What would you change about your company's 2014? - SmartBrief

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What would you change about your company’s 2014?

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Small Business

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 If you could change one thing that happened with your company in 2014, what would it be and why?

1. Being afraid to say “no”

I’ll never forget the first client I ever got as my own boss. Hearing that yes and having that validation was exhilarating. But if there’s one thing I’ve learned over the past year, it’s that just because it feels good for someone to be interested in what you’re offering, not every match is a perfect one. When every client counts, make sure you have the prudence to pick the best ones possible. — Brian Honigman, BrianHonigman.com

2. Waiting to raise capital

We waited till late to raise capital, almost too late. Luckily we raised it, but we should have gone for it a lot earlier. If I could advise any person out there that’s holding off from raising capital, I’d say to plan on double to triple the amount of time you’re estimating. — Murray Newlands, Influence People

3. Poor quarterly planning

Only in Q4 planning did I feel like we hit our stride in terms of setting goals and executing against them. In the first three quarters, our planning process was lacking. Because of that, we didn’t stay focused and began pursuing opportunities that we didn’t have the resources to fully complete. One of my personal goals for Q4 was to create a better annual and quarterly planning process for 2015. — Bhavin Parikh, Magoosh Inc.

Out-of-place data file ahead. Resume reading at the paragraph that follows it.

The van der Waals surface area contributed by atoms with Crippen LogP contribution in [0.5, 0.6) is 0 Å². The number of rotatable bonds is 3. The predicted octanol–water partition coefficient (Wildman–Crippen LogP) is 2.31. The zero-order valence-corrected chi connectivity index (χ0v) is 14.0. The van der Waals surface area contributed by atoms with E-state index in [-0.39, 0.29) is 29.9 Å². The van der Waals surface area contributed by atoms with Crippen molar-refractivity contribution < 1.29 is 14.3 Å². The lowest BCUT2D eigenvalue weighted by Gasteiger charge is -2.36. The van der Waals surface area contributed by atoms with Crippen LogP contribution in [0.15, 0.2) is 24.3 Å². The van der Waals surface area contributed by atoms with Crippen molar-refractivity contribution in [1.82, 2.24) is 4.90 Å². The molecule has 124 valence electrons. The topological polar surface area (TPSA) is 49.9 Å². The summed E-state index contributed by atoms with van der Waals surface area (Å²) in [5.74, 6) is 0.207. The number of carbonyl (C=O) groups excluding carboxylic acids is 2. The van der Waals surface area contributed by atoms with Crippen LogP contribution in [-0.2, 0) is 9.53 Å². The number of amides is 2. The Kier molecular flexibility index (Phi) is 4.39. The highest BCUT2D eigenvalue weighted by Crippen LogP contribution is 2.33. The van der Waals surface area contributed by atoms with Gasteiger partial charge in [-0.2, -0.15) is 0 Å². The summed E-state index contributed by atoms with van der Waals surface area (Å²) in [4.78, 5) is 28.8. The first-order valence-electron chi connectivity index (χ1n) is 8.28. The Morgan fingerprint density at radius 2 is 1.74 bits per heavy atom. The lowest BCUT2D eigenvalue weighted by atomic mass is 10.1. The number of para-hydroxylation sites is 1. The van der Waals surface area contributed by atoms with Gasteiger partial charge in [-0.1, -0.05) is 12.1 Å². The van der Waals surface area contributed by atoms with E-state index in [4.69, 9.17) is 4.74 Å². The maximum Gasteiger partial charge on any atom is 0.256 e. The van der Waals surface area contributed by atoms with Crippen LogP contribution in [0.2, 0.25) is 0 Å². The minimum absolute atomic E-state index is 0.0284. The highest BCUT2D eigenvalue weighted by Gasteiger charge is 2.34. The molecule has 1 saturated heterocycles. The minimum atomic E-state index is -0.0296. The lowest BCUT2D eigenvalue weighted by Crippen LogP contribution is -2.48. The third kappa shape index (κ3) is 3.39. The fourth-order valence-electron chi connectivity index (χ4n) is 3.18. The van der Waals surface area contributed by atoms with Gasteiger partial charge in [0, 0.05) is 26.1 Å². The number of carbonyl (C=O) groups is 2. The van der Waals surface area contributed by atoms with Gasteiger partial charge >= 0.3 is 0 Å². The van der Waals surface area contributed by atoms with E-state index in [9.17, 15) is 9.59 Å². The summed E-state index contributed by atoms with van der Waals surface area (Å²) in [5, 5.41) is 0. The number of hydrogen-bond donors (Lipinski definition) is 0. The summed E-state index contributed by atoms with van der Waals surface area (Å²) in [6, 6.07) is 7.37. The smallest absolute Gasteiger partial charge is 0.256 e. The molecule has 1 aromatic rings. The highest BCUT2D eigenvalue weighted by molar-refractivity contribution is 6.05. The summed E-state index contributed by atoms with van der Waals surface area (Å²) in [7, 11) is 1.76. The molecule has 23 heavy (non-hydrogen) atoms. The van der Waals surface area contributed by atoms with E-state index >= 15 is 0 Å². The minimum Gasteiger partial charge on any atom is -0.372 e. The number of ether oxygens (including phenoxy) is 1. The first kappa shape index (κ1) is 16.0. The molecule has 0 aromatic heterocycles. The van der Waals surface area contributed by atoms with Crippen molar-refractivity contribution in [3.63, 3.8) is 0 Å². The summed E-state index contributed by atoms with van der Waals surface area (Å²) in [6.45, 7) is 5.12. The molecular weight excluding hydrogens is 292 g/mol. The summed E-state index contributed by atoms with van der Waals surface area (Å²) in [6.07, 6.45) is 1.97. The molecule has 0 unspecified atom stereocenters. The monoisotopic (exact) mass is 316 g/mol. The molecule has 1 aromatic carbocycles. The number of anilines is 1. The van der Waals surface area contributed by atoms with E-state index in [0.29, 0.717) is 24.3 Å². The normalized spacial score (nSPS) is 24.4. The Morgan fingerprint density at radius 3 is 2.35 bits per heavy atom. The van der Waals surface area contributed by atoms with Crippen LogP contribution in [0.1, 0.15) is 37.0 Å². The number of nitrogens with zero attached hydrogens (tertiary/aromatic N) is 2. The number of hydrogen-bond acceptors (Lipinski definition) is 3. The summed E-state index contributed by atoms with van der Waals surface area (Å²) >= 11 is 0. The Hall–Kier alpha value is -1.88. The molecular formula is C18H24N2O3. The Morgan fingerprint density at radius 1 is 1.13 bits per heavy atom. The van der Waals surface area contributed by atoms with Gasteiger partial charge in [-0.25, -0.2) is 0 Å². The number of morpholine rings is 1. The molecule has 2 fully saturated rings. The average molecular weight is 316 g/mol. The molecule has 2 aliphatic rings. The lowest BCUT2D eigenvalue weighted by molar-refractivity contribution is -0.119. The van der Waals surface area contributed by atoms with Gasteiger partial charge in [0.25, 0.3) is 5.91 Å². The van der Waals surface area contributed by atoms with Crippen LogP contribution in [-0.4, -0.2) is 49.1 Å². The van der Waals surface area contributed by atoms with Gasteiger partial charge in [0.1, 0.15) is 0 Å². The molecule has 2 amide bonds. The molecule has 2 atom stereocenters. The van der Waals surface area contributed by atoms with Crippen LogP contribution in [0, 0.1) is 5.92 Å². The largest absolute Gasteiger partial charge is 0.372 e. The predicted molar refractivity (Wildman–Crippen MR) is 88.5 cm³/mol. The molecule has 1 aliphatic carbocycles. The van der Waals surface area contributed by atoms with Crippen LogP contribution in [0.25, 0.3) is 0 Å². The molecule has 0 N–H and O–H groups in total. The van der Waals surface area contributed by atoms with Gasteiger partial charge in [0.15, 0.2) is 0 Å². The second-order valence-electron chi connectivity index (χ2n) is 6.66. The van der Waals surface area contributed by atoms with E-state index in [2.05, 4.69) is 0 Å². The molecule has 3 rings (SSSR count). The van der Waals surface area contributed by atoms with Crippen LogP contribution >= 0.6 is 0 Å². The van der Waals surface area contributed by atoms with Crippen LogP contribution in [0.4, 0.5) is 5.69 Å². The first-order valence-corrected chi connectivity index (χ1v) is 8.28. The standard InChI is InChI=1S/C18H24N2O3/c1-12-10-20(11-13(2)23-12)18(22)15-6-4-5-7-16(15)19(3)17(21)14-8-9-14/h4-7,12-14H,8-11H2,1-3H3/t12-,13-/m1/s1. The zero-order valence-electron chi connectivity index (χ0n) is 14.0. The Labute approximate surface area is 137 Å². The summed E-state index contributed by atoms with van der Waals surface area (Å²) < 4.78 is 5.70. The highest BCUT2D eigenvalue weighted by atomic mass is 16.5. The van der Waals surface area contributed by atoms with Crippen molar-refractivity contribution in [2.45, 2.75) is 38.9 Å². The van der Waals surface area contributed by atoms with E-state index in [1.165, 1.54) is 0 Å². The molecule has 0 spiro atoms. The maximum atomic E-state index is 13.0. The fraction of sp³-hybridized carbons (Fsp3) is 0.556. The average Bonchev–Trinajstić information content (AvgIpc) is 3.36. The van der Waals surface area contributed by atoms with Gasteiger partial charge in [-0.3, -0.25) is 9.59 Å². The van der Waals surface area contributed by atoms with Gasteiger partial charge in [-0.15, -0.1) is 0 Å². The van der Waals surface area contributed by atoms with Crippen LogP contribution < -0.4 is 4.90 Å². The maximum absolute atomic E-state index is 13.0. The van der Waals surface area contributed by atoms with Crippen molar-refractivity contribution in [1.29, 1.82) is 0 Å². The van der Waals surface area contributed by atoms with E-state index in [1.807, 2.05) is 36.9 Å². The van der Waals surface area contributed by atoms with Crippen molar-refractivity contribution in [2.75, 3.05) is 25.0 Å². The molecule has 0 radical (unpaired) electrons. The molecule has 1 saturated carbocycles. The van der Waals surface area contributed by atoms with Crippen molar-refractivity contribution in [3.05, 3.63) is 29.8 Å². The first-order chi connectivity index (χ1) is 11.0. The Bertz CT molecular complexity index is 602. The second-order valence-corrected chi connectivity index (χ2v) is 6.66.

4. Releasing rankings too late

We just released the most comprehensive K-12 rankings in the U.S., they are doing incredibly. I wish we would have released them even earlier in the year. — Luke Skurman, Niche.com

5. Under-allocating our marketing budget

We way under-allocated for branding and marketing. As an entrepreneur creating a new solution, it’s easy to assume that you won’t need to allocate a ton to marketing and branding until you’re already taking off. This assumption is so wrong. Invest big in creating the right brand direction at the beginning, and make sure you have ample funds to market your solution/story. — Carlo Cisco, SELECT

6. Hiring the wrong group

When I had my first major round of hiring, I picked up an all-star team from another company. But word to the wise; if they’ll leave their company for you, they’ll leave you for another company. Make sure that your employees are as passionate about your vision as you are. Create a family within your business, and take care of each other. — Ranan Lachman, Pley

7. Not organizing our financials

2014 was great in terms of growth, but our financials were a mess. The person in charge made mistakes, and it led to a huge cash flow crunch. It’s my fault because I wasn’t paying attention. It was a hard lesson for me, and I learned the hard way to pay attention to details, trust people but check anyway, and as a leader I can’t just ignore (or run away) from the tougher parts of running a business. — Mona Patel, Motivate Design

8. Taking a break when raising capital

At the beginning of the year, we had some cushion in the bank account and made the mistake of taking a break on raising capital. I should have been way more active in pitching my startup and raising money all year. Now I’m rushing around all over the place trying to get funding to keep the lights on. — Justin Boggs, OfferSavvy

9. Losing track of the basics

We grew tremendously this year, and with that growth we lost sight of some of the fundamentals that make our business so successful. While we were growing in certain areas, others suffered. If we would have been levelheaded, we would have seen even bigger growth all around. — Brooke Bergman, Allied Business Network Inc.

10. Not harnessing the power of positive PR

Our facility underwent a complete makeover this year and the results were astounding. One lesson we learned was the need for embracing the power of PR. The one thing we would have done differently would be to have put more power behind our PR strategies to spread the word about these renovations. Positive PR is something you can’t put a price tag on — that’s our lesson! — Mark Salamon, Gold Crest Care Center